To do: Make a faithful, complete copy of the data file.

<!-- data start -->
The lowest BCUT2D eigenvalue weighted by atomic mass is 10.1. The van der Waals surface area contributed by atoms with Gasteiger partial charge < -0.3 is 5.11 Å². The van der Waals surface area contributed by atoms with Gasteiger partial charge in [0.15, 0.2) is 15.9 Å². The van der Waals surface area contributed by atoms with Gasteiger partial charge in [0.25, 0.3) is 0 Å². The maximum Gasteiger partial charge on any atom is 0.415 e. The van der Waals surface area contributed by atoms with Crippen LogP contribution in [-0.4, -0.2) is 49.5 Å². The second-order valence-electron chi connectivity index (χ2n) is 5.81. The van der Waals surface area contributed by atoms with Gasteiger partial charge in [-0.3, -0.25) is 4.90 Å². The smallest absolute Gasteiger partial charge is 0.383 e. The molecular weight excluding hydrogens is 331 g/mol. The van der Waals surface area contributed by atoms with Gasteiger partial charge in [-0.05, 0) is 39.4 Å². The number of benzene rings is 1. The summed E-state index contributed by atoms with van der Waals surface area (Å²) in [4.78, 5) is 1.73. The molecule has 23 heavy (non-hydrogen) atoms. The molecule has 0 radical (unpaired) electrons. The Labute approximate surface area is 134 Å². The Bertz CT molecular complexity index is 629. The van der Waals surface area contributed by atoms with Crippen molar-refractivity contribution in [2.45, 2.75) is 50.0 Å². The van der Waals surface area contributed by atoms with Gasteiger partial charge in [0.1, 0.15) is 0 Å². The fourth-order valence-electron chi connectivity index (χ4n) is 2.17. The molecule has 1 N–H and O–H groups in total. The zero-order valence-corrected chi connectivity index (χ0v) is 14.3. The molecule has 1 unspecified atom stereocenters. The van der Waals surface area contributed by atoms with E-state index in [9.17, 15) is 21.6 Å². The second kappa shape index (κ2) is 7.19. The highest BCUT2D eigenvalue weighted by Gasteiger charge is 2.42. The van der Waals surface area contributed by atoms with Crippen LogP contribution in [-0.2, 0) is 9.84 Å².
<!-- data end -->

The lowest BCUT2D eigenvalue weighted by atomic mass is 10.1. The van der Waals surface area contributed by atoms with Gasteiger partial charge < -0.3 is 5.11 Å². The van der Waals surface area contributed by atoms with Gasteiger partial charge in [0.15, 0.2) is 15.9 Å². The van der Waals surface area contributed by atoms with Gasteiger partial charge in [0.25, 0.3) is 0 Å². The maximum Gasteiger partial charge on any atom is 0.415 e. The van der Waals surface area contributed by atoms with Crippen LogP contribution in [-0.4, -0.2) is 49.5 Å². The second-order valence-electron chi connectivity index (χ2n) is 5.81. The van der Waals surface area contributed by atoms with Gasteiger partial charge in [-0.3, -0.25) is 4.90 Å². The smallest absolute Gasteiger partial charge is 0.383 e. The molecular weight excluding hydrogens is 331 g/mol. The van der Waals surface area contributed by atoms with Gasteiger partial charge in [-0.05, 0) is 39.4 Å². The number of benzene rings is 1. The summed E-state index contributed by atoms with van der Waals surface area (Å²) in [4.78, 5) is 1.73. The molecule has 23 heavy (non-hydrogen) atoms. The molecule has 0 radical (unpaired) electrons. The Labute approximate surface area is 134 Å². The Bertz CT molecular complexity index is 629. The van der Waals surface area contributed by atoms with Crippen molar-refractivity contribution in [2.45, 2.75) is 50.0 Å². The van der Waals surface area contributed by atoms with Gasteiger partial charge in [0.1, 0.15) is 0 Å². The fourth-order valence-electron chi connectivity index (χ4n) is 2.17. The molecule has 1 N–H and O–H groups in total. The zero-order valence-corrected chi connectivity index (χ0v) is 14.3. The molecule has 1 unspecified atom stereocenters. The van der Waals surface area contributed by atoms with E-state index in [9.17, 15) is 21.6 Å². The second kappa shape index (κ2) is 7.19. The highest BCUT2D eigenvalue weighted by Gasteiger charge is 2.42. The van der Waals surface area contributed by atoms with Crippen LogP contribution in [-0.2, 0) is 9.84 Å².